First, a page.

The Ford F-150 Lightning Could Undercut Every Other Full-Size Truck on the Market - story fullscreen Fullscreen

The Ford F-150 Lightning Could Undercut Every Other Full-Size Truck on the Market

After factoring in the federal tax credits and state incentives, the F-150 Lightning could cost you less than any new gas-powered full-size truck!

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It’s not been long since Ford launched the electric 2022 F-150 Lightning. There are a lot of talking points about it, but the highlight is its price. Ford had announced in the past that it isn’t looking at building EVs costing more than $100,000. This meant that the truck would top out in the high five-digit figures, but no one expected a sub-$40,000 starting price before federal tax credits. Account for the state incentives along with it and the effective price falls under $30,000 in some states!

Motor1 compiled a list of the prices after factoring in the incentives and discounts and it looks like the F-150 Lightning will be the cheapest full-size truck you can buy today!

Overview

The Ford F-150 Lightning Could Undercut Every Other Full-Size Truck on the Market Exterior
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Being the market leader, Ford had to make sure it didn’t lag behind in any aspect. This is arguably the most important product for the Blue Oval moving forward and it seems to have done a good job so far. Ford has announced a 300-mile range for the truck in its best avatar. It looks good on paper, but in the real world where a work truck will tow often, this figure is abysmal. Not to mention, it is 100 miles less than the range announced by Chevrolet for the Silverado EV. Will this be a mental block for potential customers? Only time will tell.

Apart from the range anxiety, another aspect that turned off the customers was the cost of the vehicle. Given the costs of the battery, electric car manufacturers couldn’t price their products on par with fuel-powered vehicles. Even EV specialist Tesla hasn’t been able to do it despite being in the market for over a decade. Tesla recently announced a $25,000 car, but it’s still some time away. But, given that Ford managed to price a full-sized electric truck at under $40,000 when it’s still finding its feet in the EV market is a big deal.

Sub-$40,000 Price, But There’s A Catch

The Ford F-150 Lightning Could Undercut Every Other Full-Size Truck on the Market Exterior
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This is more of a ‘read between the lines’ situation, but it’s a win for Ford, nevertheless.

In case you missed it, Ford has launched the F-150 Lightning in four trims – XLT, Lariat, Platinum, and a commercial trim.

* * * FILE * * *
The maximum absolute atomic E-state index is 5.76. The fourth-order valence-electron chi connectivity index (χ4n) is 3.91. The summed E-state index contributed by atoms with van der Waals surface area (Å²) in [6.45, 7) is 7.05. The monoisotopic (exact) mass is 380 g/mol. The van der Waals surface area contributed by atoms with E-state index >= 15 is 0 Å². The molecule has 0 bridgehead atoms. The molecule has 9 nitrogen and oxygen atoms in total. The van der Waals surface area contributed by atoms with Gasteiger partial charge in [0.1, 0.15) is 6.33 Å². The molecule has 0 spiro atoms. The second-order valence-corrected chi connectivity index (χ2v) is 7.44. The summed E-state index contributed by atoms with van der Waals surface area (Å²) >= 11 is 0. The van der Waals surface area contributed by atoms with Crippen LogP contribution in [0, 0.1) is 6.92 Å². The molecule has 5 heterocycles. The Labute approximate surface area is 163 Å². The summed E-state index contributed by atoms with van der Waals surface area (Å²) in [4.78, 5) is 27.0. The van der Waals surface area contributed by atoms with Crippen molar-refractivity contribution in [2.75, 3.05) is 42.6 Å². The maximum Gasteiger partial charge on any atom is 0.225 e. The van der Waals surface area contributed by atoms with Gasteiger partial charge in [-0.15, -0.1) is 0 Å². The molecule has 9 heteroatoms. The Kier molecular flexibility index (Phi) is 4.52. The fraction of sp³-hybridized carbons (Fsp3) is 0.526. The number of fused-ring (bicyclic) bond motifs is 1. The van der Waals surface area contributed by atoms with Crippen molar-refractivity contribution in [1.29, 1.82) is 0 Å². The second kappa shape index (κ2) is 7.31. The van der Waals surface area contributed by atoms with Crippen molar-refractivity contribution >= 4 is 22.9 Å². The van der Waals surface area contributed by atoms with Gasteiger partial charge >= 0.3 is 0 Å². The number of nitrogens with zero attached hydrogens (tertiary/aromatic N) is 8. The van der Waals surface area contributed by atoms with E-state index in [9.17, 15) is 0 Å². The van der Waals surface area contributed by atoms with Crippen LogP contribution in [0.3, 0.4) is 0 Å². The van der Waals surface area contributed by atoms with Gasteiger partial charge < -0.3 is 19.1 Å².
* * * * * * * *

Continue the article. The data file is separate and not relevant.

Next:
The company has announced the features and specs for the trims other than the commercial variant. The latter is the one that’s starts at under $40,000, whereas the actual range starts at $53,000 and will go up to $90,000. And, at this point, Ford hasn’t revealed anything about this work truck commercial variant.

The F-150 Lightning Could Be Cheaper Than Its Gas Alternative

The Ford F-150 Lightning Could Undercut Every Other Full-Size Truck on the Market Exterior
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That said, the commercial entry-level model will be cheaper than a new 2021 F-150 you can buy today.

Heck, in one state it even turns out to be cheaper than the Nissan Frontier!

The fuel-powered F-150 starts at $28,940 and the 2021 Nissan Frontier at $27,190.

The F-150 Lightning is priced at $39,974, but this doesn’t include the federal tax credits. Mind you, these are credits and not an upfront discount. If you’re eligible for the full credit, your F-150 Lightning will effectively cost you $32,474. However, some states are offering incentives, too. Motor1 compiled a list and found that in four states, the F-150 Lightning will cost you cheaper than a gas-powered F-150, and in one of them, even cheaper than the Frontier.

Which Are The Four States?

The Ford F-150 Lightning Could Undercut Every Other Full-Size Truck on the Market Exterior
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Colorado, Vermont, Oregon, and Maine. These are the four states in the U.S. that offer incentives over and above the federal tax credits that would make the F-150 Lightning cheaper than the standard F-150.